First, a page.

A special source of danger of reinfecting soil with pathogens after steaming is deeper soil. Depending on the root depths of the planted culture, phytopathogenic organisms can reach and contaminate deeper layers of soil. It can happen that steamed higher layers of soil are reinfected by such deep lying pathogens.

Hence when soil is heavily contaminated it is recommended to take soil samples from different soil depths depending on the root depth of the planted crop and check on diseases in order to identify the necessary steaming depth.

Furthermore the injection of beneficial active micro organisms after steaming into the soil can significantly strengthen the resistance against intruding pathogens and immensely inhibit recontamination.

The danger of recontamination on the surface by carry over e.g. when using foreign substrates or planting contaminated plants can be limited through the injection of beneficial microorganisms.

Reactivation of decontaminated soil

Sonntag, August 16th, 2009

After decontamination of soil with hot steam a quick reactivation with microorganisms takes place. At the beginning, harmful as well as beneficial organisms resettle. But beneficial bacteria and fungi find better conditions and gain a considerable head start. In general beneficial organisms will prevail. The quick revival can be traced back to many different reasons: Most important is low competitive pressure from other species as well as the availability of nutrients and other beneficial chemical substances which were dissolved by steaming.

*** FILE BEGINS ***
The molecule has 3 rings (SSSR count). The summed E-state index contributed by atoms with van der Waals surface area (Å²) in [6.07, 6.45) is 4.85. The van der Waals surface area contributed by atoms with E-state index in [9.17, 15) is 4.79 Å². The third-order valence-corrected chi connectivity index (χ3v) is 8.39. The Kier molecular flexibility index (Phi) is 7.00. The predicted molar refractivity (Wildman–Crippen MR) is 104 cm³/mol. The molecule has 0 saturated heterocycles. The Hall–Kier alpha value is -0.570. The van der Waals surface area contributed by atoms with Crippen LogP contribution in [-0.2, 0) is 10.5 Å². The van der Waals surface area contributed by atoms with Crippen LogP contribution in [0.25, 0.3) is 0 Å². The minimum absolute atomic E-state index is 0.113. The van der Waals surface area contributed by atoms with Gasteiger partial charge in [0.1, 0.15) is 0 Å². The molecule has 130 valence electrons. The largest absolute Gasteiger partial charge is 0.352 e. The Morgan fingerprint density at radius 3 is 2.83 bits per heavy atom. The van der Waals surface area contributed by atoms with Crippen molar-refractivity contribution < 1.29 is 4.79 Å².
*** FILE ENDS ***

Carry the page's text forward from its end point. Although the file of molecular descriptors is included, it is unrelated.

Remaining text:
The first wave of reactivation comes from heat resistant species e.g. spore forming bacteria. The effect of heat shock on the termination of latency is well known in particular for bacteria and fungi. Furthermore microorganisms from deeper areas which were untreated move up.

Furthermore germinable spores arrive by air, most of them come from fungi. In most of the cases a new barrier against the spread of pathogens is formed quickly and naturally.

In rare cases, pathogenic organisms may prevail after steaming due to unbeneficial circumstances, which can lead to enormous damage. In order to prevent the spread of pathogenic organisms it’s recommended to seed beneficial microorganisms into the soil right after steaming.

Water vapor for soil steam sterilization

Samstag, August 15th, 2009

In contrast to other agents (such as air) water has the ability due to its high specific heat to absorb a tremendous amount of energy at a constant temperature of 100°C when transforming from water to steam. This energy is released in the soil for disinfection.